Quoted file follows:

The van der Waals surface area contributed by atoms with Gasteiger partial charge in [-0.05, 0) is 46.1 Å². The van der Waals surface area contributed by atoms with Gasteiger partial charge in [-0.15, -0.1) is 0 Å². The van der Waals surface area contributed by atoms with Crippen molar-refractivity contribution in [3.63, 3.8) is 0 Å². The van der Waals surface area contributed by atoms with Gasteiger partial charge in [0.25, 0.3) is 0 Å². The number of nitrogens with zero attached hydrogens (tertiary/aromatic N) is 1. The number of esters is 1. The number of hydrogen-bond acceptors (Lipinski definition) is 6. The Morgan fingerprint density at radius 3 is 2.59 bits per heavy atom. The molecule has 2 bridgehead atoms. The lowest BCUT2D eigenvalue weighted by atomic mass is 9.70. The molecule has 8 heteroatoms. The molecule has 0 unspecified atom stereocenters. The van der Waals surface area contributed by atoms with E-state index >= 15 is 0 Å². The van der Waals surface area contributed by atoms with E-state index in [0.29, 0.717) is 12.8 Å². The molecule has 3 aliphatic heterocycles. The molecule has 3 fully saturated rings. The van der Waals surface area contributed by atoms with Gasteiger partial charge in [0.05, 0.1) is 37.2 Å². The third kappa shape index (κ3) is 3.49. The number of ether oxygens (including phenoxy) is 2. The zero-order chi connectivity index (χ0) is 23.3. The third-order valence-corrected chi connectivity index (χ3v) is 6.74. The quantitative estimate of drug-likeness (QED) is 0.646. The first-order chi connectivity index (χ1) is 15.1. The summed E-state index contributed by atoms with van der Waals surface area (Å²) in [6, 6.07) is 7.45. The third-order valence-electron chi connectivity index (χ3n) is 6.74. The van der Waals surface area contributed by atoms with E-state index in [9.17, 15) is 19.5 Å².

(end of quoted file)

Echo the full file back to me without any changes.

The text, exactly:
The van der Waals surface area contributed by atoms with Gasteiger partial charge in [-0.05, 0) is 46.1 Å². The van der Waals surface area contributed by atoms with Gasteiger partial charge in [-0.15, -0.1) is 0 Å². The van der Waals surface area contributed by atoms with Crippen molar-refractivity contribution in [3.63, 3.8) is 0 Å². The van der Waals surface area contributed by atoms with Gasteiger partial charge in [0.25, 0.3) is 0 Å². The number of nitrogens with zero attached hydrogens (tertiary/aromatic N) is 1. The number of esters is 1. The number of hydrogen-bond acceptors (Lipinski definition) is 6. The Morgan fingerprint density at radius 3 is 2.59 bits per heavy atom. The molecule has 2 bridgehead atoms. The lowest BCUT2D eigenvalue weighted by atomic mass is 9.70. The molecule has 8 heteroatoms. The molecule has 0 unspecified atom stereocenters. The van der Waals surface area contributed by atoms with E-state index >= 15 is 0 Å². The van der Waals surface area contributed by atoms with E-state index in [0.29, 0.717) is 12.8 Å². The molecule has 3 aliphatic heterocycles. The molecule has 3 fully saturated rings. The van der Waals surface area contributed by atoms with Gasteiger partial charge in [0.05, 0.1) is 37.2 Å². The third kappa shape index (κ3) is 3.49. The number of ether oxygens (including phenoxy) is 2. The zero-order chi connectivity index (χ0) is 23.3. The third-order valence-corrected chi connectivity index (χ3v) is 6.74. The quantitative estimate of drug-likeness (QED) is 0.646. The first-order chi connectivity index (χ1) is 15.1. The summed E-state index contributed by atoms with van der Waals surface area (Å²) in [6, 6.07) is 7.45. The third-order valence-electron chi connectivity index (χ3n) is 6.74. The van der Waals surface area contributed by atoms with E-state index in [9.17, 15) is 19.5 Å².